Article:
When different sensory inputs were introduced, the participants had difficulty responding to the vibration. A plot of the results for all participants is shown in Figure 5. The reaction time was less variable when presented with only the visual cue, though the average reaction time was similar among the visual cue only, the visual cue first, or the visual cue at the same time as the vibration. When presented with the vibration first, most participants appeared to wait until the visual cue was also given before making the step. This suggests that the use of vibration, at least using the rumble feature of the Wiimote, does not provide useful information to the user. Based on this test, it was decided that the rumble feature would not be used in therapy protocols for the stepping game.
4.3 General Comments from Initial Pilot Testing
All participants agreed that they could see themselves using this system in the future and believed that they would benefit from playing this game for balance rehabilitation. All participants agreed that the stepping game was more engaging than typical occupational therapy/physical therapy (OT/PT) that they had done before and believed that both games were as strenuous as typical OT/PT they had done previously. In general, the participants found the stepping game harder to understand and more frustrating to play then that labyrinth game.
Participants were given a freeform section of the questionnaire to put their comments and included:
"Enjoyed it once [I] got the idea"
"Once I got used to this game, very comfortable"
Two of the participants gave feedback on how the system could be improved:
"Sometimes slow in indicating which foot"
"Pads a bit wider apart for me"
The ranking on the Borg Scale suggested that the Labyrinth game required more exertion than the stepping game (10.3 versus 9.5 relating to 50%-55% effort), though both required a fairly light effort.
4.4 Comments from the Physiotherapists<
The physiotherapists were also given the opportunity to provide feedback after the session by completing a usability questionnaire. The purpose of this questionnaire was to gain feedback, from a physiotherapist's point of view, about the potential for this system and further recommended developments.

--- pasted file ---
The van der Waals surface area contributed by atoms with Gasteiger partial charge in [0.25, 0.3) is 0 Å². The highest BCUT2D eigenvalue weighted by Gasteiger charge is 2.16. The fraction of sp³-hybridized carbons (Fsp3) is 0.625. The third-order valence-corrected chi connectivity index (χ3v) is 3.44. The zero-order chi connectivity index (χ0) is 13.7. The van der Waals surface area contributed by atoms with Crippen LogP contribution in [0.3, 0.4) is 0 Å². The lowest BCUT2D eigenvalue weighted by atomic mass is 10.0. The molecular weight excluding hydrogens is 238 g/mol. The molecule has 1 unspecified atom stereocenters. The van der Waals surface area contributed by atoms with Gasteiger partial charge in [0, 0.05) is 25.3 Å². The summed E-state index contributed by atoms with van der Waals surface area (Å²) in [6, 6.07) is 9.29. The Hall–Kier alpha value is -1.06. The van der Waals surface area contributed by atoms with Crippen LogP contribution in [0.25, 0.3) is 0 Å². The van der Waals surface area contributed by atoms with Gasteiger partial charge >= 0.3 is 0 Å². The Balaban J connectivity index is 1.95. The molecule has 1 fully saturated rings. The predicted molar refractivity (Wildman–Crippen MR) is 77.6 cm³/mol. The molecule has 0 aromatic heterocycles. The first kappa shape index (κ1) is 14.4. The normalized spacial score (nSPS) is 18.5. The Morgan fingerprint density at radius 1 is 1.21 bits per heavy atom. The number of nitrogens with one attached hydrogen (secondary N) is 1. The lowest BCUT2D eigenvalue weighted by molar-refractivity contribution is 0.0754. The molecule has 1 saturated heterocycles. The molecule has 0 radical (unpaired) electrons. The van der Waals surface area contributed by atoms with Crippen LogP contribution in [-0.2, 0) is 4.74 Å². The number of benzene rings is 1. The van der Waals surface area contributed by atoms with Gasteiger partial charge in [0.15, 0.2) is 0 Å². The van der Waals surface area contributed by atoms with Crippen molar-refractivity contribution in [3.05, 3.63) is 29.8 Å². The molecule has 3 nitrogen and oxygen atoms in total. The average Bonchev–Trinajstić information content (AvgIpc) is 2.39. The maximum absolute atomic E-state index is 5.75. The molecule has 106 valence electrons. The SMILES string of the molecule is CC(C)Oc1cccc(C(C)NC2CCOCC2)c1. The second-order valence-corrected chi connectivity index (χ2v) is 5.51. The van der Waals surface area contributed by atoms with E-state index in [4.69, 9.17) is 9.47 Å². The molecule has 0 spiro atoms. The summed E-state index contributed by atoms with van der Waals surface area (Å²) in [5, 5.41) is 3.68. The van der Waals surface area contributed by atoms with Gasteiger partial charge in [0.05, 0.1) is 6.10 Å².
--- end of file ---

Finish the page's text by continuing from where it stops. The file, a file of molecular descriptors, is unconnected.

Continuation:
When commenting on the appropriateness of the games:
"[The labyrinth game] focused on dynamic balance with ankle, knee and hip strategies used by participants. I think it was at an appropriate level and was suitably challenging."
"[The Stepping game] looked at stepping reaction training; it was very effective for this."
"[The Stepping game] fills a big gap"
When compared to other systems:
"Very good - portability, cost, usability. I would use it for sure in treating balance issues for a wide variety of conditions."
"It's great – I love it. I can definitely see it being very useful in clinical practice"
Areas for improvement:
"stepping game needs more emphasis on quick steps" and noted that
"the vibration feature didn't work so well"
"need feedback in real time" and perhaps "using the score to complete a task, cumulative scores filling a cup of tea".
These comments were used in the next iteration of the design before the following test occurred.
4.5 Testing in the Home Environment
One participant was given the device to test at home for a week. This testing gave specific insight into implementation difficulties within the home. Two issues were observed: the user found it difficult to change of the target size in an attempt to increase difficulty, while the second related to an error message regarding the laptop power source which could not be overcome. The participant did not call for assistance, reporting that it seemed so trivial that he did not want to be a bother. This supports the need for the system to be extremely stable if it is to be used in a home environment. It suggests the need for interim follow-up calls to the participant to ensure that there are no unanticipated problems. It also suggests that the user needs to be comfortable with being able to contact the therapist or technician at any time there is a problem, regardless of the apparently trivial nature of the problem.